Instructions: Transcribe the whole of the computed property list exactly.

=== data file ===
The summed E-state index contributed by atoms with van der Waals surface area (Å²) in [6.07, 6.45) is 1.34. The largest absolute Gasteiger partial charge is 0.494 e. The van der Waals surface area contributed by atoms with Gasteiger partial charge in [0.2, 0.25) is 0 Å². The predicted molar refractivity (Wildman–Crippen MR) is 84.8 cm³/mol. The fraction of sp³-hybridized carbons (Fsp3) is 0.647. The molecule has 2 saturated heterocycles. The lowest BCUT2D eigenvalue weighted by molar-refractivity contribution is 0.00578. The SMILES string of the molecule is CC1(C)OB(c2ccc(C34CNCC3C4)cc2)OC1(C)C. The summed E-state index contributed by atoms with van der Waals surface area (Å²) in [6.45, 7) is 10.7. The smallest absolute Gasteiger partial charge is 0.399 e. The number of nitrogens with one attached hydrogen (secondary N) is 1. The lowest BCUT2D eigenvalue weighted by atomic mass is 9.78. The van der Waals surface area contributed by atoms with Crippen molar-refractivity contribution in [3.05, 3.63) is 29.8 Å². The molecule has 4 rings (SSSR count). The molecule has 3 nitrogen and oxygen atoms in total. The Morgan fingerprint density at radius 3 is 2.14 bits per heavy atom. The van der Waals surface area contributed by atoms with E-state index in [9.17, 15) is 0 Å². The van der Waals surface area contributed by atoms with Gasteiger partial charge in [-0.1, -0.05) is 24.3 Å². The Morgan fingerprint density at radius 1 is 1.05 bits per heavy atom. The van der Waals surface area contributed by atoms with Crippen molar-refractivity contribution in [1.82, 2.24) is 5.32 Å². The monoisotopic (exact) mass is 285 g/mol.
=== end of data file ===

The summed E-state index contributed by atoms with van der Waals surface area (Å²) in [6.07, 6.45) is 1.34. The largest absolute Gasteiger partial charge is 0.494 e. The van der Waals surface area contributed by atoms with Gasteiger partial charge in [0.2, 0.25) is 0 Å². The predicted molar refractivity (Wildman–Crippen MR) is 84.8 cm³/mol. The fraction of sp³-hybridized carbons (Fsp3) is 0.647. The molecule has 2 saturated heterocycles. The lowest BCUT2D eigenvalue weighted by molar-refractivity contribution is 0.00578. The SMILES string of the molecule is CC1(C)OB(c2ccc(C34CNCC3C4)cc2)OC1(C)C. The summed E-state index contributed by atoms with van der Waals surface area (Å²) in [6.45, 7) is 10.7. The smallest absolute Gasteiger partial charge is 0.399 e. The number of nitrogens with one attached hydrogen (secondary N) is 1. The lowest BCUT2D eigenvalue weighted by atomic mass is 9.78. The van der Waals surface area contributed by atoms with Crippen molar-refractivity contribution in [3.05, 3.63) is 29.8 Å². The molecule has 4 rings (SSSR count). The molecule has 3 nitrogen and oxygen atoms in total. The Morgan fingerprint density at radius 3 is 2.14 bits per heavy atom. The van der Waals surface area contributed by atoms with E-state index in [9.17, 15) is 0 Å². The van der Waals surface area contributed by atoms with Gasteiger partial charge in [-0.1, -0.05) is 24.3 Å². The Morgan fingerprint density at radius 1 is 1.05 bits per heavy atom. The van der Waals surface area contributed by atoms with Crippen molar-refractivity contribution in [1.82, 2.24) is 5.32 Å². The monoisotopic (exact) mass is 285 g/mol.